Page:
Northern editorials also blame the Lincoln Administration for losing the war, especially after the recent defeat in Fredericksburg. The Hartford Daily Courant publishes an editorial today that echoes the sentiments of many in the Union:
Mismanagement in the War Department
There is no mistaking the fact that the people of the United States are enraged at the blundering and incompetency of the War Department. No one questions the integrity of Mr. Lincoln. Though nominally Commander-in-Chief of the army and navy, he cannot directly plan campaigns, or guide the movements of our forces. The experiences of a civilian do not fit one in a month or a year to exchange peaceful pursuits for supreme leadership in war. The multiplicity of other duties, too, compels the Chief Magistrate of the nation to rely on the honesty and wisdom of his immediate advisers. The generous heart of the people attributes the errors of the Administration to the misplaced confidence of the Executive. Dependence upon subordinates is an inseparable condition of the Presidential office, and especially is this true in the midst of a terrible civil war, like that now convulsing the nation, giving rise as it does to an infinitude of new duties and new responsibilities.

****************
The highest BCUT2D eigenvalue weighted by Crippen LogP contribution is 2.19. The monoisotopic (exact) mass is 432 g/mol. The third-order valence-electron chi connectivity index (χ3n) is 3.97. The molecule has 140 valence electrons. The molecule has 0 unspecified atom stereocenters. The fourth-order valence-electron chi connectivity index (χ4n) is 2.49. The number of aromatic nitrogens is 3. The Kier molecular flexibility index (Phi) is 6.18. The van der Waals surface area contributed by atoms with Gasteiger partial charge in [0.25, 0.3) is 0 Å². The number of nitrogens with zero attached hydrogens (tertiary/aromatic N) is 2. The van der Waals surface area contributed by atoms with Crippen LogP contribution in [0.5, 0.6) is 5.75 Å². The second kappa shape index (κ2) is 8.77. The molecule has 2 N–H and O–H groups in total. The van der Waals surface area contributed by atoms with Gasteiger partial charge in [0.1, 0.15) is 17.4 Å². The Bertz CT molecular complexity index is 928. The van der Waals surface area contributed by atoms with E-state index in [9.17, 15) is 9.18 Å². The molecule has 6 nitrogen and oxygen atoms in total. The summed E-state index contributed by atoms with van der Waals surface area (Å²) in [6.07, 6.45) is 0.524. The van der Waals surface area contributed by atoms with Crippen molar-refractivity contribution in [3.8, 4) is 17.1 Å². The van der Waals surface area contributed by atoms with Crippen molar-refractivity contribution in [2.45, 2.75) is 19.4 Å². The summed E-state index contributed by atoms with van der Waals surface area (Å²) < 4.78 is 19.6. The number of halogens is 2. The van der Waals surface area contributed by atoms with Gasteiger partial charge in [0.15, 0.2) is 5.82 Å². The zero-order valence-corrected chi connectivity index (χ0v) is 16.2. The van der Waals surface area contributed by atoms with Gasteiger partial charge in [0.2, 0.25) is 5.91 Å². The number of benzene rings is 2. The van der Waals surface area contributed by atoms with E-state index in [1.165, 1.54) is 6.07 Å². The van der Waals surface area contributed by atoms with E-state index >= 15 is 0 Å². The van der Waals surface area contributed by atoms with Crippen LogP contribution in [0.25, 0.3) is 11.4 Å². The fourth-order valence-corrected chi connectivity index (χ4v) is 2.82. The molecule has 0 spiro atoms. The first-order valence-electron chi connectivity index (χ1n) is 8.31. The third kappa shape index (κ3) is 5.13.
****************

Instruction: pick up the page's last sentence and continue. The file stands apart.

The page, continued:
From the beginning, as our readers will bear witness, we have never surrendered our columns to the adulation of imaginary heroes. We have endeavored to know but one cause—the cause so precious to every patriotic heart. The fate of party measures, the prospects of individual men, sink into utter insignificance when the life of the rising nation of the world is imperiled. Politicians will pass into oblivion. The achievements of their ambition will be forgotten, and their names will rot their bones. But this noble land will either continue entire, scattering blessings among long lines yet unborn, and holding up the beacon light of liberty for the guidance of the nations, or it will crumble into contemptible fragments. In a crisis of such magnitude every man, woman, and child, forgetful of self, should burn the incense of pure patriotism on the altar of their country.